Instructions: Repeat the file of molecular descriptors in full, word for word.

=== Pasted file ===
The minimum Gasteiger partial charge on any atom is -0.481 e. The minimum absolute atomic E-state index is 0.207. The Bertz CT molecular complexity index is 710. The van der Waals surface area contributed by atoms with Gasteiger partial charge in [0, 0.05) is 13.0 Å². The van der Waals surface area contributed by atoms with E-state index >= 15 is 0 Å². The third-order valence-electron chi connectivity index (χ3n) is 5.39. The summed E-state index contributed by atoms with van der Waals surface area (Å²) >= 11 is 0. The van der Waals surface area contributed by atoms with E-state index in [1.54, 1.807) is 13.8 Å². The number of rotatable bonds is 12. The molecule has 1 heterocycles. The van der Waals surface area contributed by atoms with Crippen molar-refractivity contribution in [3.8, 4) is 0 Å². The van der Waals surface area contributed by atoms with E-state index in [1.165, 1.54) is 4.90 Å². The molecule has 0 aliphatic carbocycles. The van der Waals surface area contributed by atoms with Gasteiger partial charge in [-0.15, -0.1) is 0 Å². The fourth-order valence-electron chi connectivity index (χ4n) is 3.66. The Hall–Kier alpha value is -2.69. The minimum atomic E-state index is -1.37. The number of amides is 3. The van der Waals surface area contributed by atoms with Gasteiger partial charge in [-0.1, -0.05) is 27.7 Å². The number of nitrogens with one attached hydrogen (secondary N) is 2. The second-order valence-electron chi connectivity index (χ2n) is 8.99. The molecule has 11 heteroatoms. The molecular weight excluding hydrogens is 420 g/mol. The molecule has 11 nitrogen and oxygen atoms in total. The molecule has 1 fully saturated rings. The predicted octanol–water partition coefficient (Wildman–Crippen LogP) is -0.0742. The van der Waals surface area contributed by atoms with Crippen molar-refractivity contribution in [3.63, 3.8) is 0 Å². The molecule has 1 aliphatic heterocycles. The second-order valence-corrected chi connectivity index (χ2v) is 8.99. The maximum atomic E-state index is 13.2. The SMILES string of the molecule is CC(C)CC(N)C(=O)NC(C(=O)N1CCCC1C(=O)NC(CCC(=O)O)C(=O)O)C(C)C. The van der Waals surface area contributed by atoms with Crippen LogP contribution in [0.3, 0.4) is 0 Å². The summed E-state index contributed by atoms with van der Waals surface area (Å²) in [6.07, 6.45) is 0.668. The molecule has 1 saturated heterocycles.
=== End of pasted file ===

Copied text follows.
The minimum Gasteiger partial charge on any atom is -0.481 e. The minimum absolute atomic E-state index is 0.207. The Bertz CT molecular complexity index is 710. The van der Waals surface area contributed by atoms with Gasteiger partial charge in [0, 0.05) is 13.0 Å². The van der Waals surface area contributed by atoms with E-state index >= 15 is 0 Å². The third-order valence-electron chi connectivity index (χ3n) is 5.39. The summed E-state index contributed by atoms with van der Waals surface area (Å²) >= 11 is 0. The van der Waals surface area contributed by atoms with E-state index in [1.54, 1.807) is 13.8 Å². The number of rotatable bonds is 12. The molecule has 1 heterocycles. The van der Waals surface area contributed by atoms with Crippen molar-refractivity contribution in [3.8, 4) is 0 Å². The van der Waals surface area contributed by atoms with E-state index in [1.165, 1.54) is 4.90 Å². The molecule has 0 aliphatic carbocycles. The van der Waals surface area contributed by atoms with Gasteiger partial charge in [-0.15, -0.1) is 0 Å². The fourth-order valence-electron chi connectivity index (χ4n) is 3.66. The Hall–Kier alpha value is -2.69. The minimum atomic E-state index is -1.37. The number of amides is 3. The van der Waals surface area contributed by atoms with Gasteiger partial charge in [-0.1, -0.05) is 27.7 Å². The number of nitrogens with one attached hydrogen (secondary N) is 2. The second-order valence-electron chi connectivity index (χ2n) is 8.99. The molecule has 11 heteroatoms. The molecular weight excluding hydrogens is 420 g/mol. The molecule has 11 nitrogen and oxygen atoms in total. The molecule has 1 fully saturated rings. The predicted octanol–water partition coefficient (Wildman–Crippen LogP) is -0.0742. The van der Waals surface area contributed by atoms with Crippen molar-refractivity contribution in [3.63, 3.8) is 0 Å². The molecule has 1 aliphatic heterocycles. The second-order valence-corrected chi connectivity index (χ2v) is 8.99. The maximum atomic E-state index is 13.2. The SMILES string of the molecule is CC(C)CC(N)C(=O)NC(C(=O)N1CCCC1C(=O)NC(CCC(=O)O)C(=O)O)C(C)C. The van der Waals surface area contributed by atoms with Crippen LogP contribution in [0.3, 0.4) is 0 Å². The summed E-state index contributed by atoms with van der Waals surface area (Å²) in [6.07, 6.45) is 0.668. The molecule has 1 saturated heterocycles.